LONDON - The May death of 46-year-old George Floyd in police custody in Minneapolis, and the subsequent protests across the United States and globally, led lawmakers from around the world to social media to discuss race relations, according to a new analysis from the U.S.-based Pew Research Center.
The research shows that almost half of lawmakers who are active on Twitter in four countries — Britain, Canada, Australia and New Zealand — posted messages referencing Floyd’s death and the Black Lives Matter protests. Floyd was African American.
“Prior to George Floyd's killing, very few had used the phrase Black Lives Matter or hashtags related to that movement, only about 4%. And now we see that after George Floyd's killing, those who are weighing in on these topics shoots up to about half,” said Kat Devlin, a Pew research associate who spoke to VOA via Skype.
Black Lives Matter protests were held in London and cities across Britain, as well as Paris, Berlin, Tokyo, Sydney, Auckland and elsewhere.
Devlin said events in the U.S. sparked renewed debates on domestic race relations in many countries.
“Sixty-nine percent (of legislators) in Australia who were talking about George Floyd or the Black Lives Matter movement also began to talk about Indigenous people in their countries — the same with a majority of the legislators in New Zealand,” Devlin said.
Almost two-thirds of all British lawmakers using Twitter posted messages about George Floyd or Black Lives Matter. Around a third posted tweets critical of U.S. President Donald Trump’s handling of the protests.
Most tweeted support and solidarity for the protesters. Many used the #BlackLivesMatter hashtag to highlight perceived racial inequality in Britain.
One widely shared June 1 tweet from British Labor Party MP Clive Lewis compared the situation in the United States to that in Britain:
“Any liberal democracy, including our own, where historic wealth accumulation is inextricably linked to racist ideology will be capable of #GeorgeFloyd levels of racial injustice. It’s not an accusation, simply the current reality.”
Shola Mos-Shogbamimu, a Black lawyer and political activist based in Britain, told VOA that the debate in the U.S. resonates across the Atlantic.
“The protests in solidarity, for instance, in the United Kingdom — personally, I don't think that's just about the U.S. It's also recognizing that these this systemic racism exists here in the U.K.,” Mos-Shogbamimu said in a Skype interview at the time of the London protests. “And social media platforms have become the wireless platform to communicate this information worldwide, in real time, instantly.”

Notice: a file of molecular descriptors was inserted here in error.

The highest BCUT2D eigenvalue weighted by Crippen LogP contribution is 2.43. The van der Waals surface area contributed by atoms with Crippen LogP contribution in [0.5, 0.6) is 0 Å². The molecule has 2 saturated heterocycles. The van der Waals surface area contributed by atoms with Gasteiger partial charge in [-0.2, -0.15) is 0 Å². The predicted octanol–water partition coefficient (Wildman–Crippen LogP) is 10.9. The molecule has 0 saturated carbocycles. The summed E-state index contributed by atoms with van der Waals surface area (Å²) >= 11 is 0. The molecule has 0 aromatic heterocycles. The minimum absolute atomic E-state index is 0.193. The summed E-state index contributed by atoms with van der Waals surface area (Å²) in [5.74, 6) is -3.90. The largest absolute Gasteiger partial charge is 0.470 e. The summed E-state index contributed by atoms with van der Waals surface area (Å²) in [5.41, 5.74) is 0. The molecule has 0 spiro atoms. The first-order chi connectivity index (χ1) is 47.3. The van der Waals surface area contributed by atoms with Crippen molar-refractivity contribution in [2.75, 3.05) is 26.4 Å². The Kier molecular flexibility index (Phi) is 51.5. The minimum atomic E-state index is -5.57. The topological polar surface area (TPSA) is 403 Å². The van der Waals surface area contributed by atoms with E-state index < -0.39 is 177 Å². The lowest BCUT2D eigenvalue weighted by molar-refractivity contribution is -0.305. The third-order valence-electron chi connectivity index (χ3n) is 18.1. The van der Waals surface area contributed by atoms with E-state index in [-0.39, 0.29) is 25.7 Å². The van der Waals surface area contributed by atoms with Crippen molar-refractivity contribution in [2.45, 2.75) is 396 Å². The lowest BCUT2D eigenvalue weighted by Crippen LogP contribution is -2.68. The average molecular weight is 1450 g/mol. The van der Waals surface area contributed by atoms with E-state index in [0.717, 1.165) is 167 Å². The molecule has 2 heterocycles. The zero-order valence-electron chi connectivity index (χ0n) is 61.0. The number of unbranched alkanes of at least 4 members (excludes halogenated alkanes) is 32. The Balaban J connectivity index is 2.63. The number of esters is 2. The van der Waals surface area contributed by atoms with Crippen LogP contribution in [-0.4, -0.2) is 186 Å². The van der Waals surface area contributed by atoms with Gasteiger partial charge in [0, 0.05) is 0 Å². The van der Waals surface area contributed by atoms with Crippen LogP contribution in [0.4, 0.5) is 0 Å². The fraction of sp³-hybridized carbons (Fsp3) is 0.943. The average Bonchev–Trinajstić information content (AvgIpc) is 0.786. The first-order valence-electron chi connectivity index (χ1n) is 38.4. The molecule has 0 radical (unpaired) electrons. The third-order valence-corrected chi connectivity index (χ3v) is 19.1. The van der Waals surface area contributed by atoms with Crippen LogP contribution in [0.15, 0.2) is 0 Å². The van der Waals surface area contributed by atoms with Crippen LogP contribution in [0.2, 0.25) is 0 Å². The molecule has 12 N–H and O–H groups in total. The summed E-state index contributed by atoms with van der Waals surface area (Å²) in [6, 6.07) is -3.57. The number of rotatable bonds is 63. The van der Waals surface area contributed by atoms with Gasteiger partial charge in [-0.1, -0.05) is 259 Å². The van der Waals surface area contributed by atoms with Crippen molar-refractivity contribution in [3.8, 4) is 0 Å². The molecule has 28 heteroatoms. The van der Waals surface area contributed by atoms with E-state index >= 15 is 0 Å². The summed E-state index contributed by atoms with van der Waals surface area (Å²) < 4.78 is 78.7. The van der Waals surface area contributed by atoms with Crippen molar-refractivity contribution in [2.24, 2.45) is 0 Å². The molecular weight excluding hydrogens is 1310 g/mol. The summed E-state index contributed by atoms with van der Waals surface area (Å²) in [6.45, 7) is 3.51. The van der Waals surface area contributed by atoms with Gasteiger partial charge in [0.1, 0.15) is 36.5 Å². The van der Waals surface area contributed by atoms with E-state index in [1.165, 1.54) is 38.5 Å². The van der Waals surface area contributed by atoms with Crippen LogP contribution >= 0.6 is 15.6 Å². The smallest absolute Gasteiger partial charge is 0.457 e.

Not all lawmakers’ tweets expressed solidarity with the protests. Twenty percent of British legislators’ posts were critical of the demonstrations in Britain. Five percent of these posts made reference to the coronavirus pandemic, criticizing the large gatherings and accusing authorities of double standards for allowing the protesters to congregate despite social distancing and lockdown measures in force at the time.
“Legislators were talking about the coronavirus in respect to the protests, but then also turned that conversation to the fact that non-white groups within the U.K. are suffering worse outcomes,” Devlin noted.
In Australia, Sen. Pauline Hanson of the One Nation Party wrote on Twitter June 8: "ANGER OVER DOUBLE STANDARDS GROWS: Premiers are facing a growing backlash over Covid-19 social-distancing restrictions after allowing tens of thousands of protestors to defy health warnings & attend Black Lives Matter rallies."
Hanson recently shared an article on Twitter that described the Black Lives Matter movement as “neo-Marxist.”
In the weeks since Floyd’s death, statues of slave traders have been torn down, colonial histories are being rewritten, and demands for racial equality have become louder, amplified by social media. In the United States, the House of Representatives last month voted to rid the Capitol of Confederate statues. It is not clear if the measure will be brought to a vote in the Senate.
Trump has described the destruction of Civil War-era statues and other memorials, including those honoring Christopher Columbus, as an attempt to cleanse the U.S. of its history.